The ability to communicate and make oneself understood in English when travelling is often taken for granted, whether negotiating at a street stall or checking in at a five star hotel. The use of English in Japan thus warrants some comment at the outset.
Written English, on billboards, shop windows, even clothes, is ubiquitous in Japan and very fashionable, easily leading visitors to expect its use in spoken form is equally common. However, even though every student who completes high school has received at least six years of painstaking English tuition, this is far from the truth.
The teaching of English in Japan is largely grammar-based and not for the purpose of acquiring the ability to speak the language. Rather, its primary purpose is to enable students to successfully undertake English tests, particularly those that are part of high school and university entrance exams. Many of these tests simply require the filling in of blanks in sample sentences, for which pure guesswork can provide up to a 25% success rate.
A large proportion of Japanese teachers of English also have limited conversational English skills, including poor pronunciation, creating a significant hindrance in their students’ learning process. The English taught to and spoken by many younger people is nick-named katakana English, katakana being the Japanese writing form used for foreign words that have been adopted into the Japanese language. What this means is, people speaking in a kind of quite unnatural staccato manner.
The least emphasis in English tuition is on speaking and listening comprehension, so that even those who possess a good reading ability may still be unable to take part in anything more than a rudimentary conversation. For the increasing numbers of students, business people, travellers and others who need to be able to actually converse in English, attendance at schools specialising in English conversation practice is essential.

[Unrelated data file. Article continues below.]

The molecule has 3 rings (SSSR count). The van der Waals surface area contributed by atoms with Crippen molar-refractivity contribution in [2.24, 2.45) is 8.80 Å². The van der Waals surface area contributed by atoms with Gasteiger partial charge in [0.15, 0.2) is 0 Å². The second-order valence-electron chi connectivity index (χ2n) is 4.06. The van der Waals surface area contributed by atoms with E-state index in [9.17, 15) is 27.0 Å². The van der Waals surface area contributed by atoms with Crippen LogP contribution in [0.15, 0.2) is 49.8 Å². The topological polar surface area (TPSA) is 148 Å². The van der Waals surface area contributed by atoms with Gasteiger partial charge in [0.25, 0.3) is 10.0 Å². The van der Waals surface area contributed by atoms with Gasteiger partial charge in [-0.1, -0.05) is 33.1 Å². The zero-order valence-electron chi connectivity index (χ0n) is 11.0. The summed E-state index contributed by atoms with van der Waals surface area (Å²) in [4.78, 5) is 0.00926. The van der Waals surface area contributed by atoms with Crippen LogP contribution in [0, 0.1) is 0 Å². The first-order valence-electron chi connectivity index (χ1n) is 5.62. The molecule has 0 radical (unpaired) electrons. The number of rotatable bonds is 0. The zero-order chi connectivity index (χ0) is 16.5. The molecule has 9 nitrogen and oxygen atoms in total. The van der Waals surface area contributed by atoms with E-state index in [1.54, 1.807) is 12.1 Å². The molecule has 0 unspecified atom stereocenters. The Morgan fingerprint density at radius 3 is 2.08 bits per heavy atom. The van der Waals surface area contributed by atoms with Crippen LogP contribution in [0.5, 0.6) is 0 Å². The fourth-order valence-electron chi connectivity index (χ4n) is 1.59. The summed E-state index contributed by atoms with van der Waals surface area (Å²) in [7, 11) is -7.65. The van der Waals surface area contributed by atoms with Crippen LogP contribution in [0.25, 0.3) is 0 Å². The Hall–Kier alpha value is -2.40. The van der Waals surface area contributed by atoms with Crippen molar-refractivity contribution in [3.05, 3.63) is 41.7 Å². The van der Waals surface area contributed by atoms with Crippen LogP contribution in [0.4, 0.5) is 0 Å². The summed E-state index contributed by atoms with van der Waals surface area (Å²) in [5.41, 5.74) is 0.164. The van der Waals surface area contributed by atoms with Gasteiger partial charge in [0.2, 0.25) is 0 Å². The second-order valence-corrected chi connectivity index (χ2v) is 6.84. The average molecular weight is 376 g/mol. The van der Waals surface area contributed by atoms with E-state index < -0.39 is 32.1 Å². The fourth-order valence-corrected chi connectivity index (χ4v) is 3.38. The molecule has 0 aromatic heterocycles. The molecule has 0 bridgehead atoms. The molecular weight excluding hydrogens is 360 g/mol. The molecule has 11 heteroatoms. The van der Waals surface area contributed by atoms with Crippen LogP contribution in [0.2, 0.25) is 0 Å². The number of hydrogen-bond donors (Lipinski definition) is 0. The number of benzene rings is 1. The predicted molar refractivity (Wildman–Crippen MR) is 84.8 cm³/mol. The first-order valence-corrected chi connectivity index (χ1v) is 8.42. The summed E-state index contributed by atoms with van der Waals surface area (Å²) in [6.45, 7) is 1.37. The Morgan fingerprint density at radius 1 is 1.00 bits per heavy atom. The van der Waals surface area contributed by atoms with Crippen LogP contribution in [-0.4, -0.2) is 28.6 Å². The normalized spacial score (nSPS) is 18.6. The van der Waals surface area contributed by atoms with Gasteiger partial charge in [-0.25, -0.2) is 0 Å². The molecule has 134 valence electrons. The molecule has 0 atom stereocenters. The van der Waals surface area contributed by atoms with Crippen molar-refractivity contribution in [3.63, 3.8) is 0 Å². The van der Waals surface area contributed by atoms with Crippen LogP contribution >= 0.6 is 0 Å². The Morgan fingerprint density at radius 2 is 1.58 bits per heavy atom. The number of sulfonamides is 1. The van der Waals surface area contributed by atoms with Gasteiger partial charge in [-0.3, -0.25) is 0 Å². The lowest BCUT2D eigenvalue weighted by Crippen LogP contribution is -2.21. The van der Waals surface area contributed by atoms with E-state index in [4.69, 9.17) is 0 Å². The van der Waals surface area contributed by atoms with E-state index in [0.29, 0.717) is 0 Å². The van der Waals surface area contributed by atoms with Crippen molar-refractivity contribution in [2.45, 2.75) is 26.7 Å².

As a result, good English-speaking ability isn’t commonly found, and because of another trait, which causes the Japanese to avoid situations where they might be embarrassed or lose face, many are reluctant to use whatever ability they have when the necessity or opportunity might arise. When forced to do so, or when they’re brave enough to try, it can be clearly seen they’re making every effort to avoid mistakes and create grammatically perfect sentences, running each sentence over in their minds before giving it audible expression, a process that can take time.
Hence, apart from taxi drivers who service the main airports, shop assistants in souvenir shops in Tokyo and Kyoto, check-in clerks at major hotels and airports, and other airline staff, encountering English-speaking people in a service environment will be largely by luck. Yet it isn’t uncommon for visitors to be approached by someone, probably under 30, smiling and in good English offering assistance. In a country where English is the native tongue of about 0.2% of the population, some people jump at any chance for practice.
This situation makes group tours a popular and pleasant way of travel for visitors. But it shouldn’t mask the fact that solo travel, travel in pairs or small groups is entirely feasible, advisably undertaken after some pre-trip planning, and with the use of a phrase book containing both romanised Japanese, for the visitor, and Japanese characters for the locals. Pre-booking is advisable at busy times.
Phrase books with a selection of answers to individual questions which local residents can choose are also useful. Alternatively, it can be worthwhile writing questions on cards or pieces of paper, or even having pre-printed question cards with answer choices, and seek out people in the 18-40 age bracket for help. Virtually anyone approached for this purpose will try their hardest to help, even leading inquirers some or all of the way to their destination, or to someone they believe might be able to help.
Of the English on view, a selected reading will soon show it’s often there for show only, perhaps not grammatically correct, and quite possibly ranging from the farcical to nonsensical. To the unknowing Japanese eye, the placing together of a series of words in English simply looks good, the actual meaning being of little or no importance, as few people bother to actually read them, and of those who do few would be able to fully comprehend them.
With most of this English, it’s obvious either a direct translation from the Japanese, without any thought given to being checked by a native speaker, or a jumble of words was chosen purely for their aesthetic value. What else would explain the use of the sentence, “Our staff is best condition” on the window of a hairdresser, for example?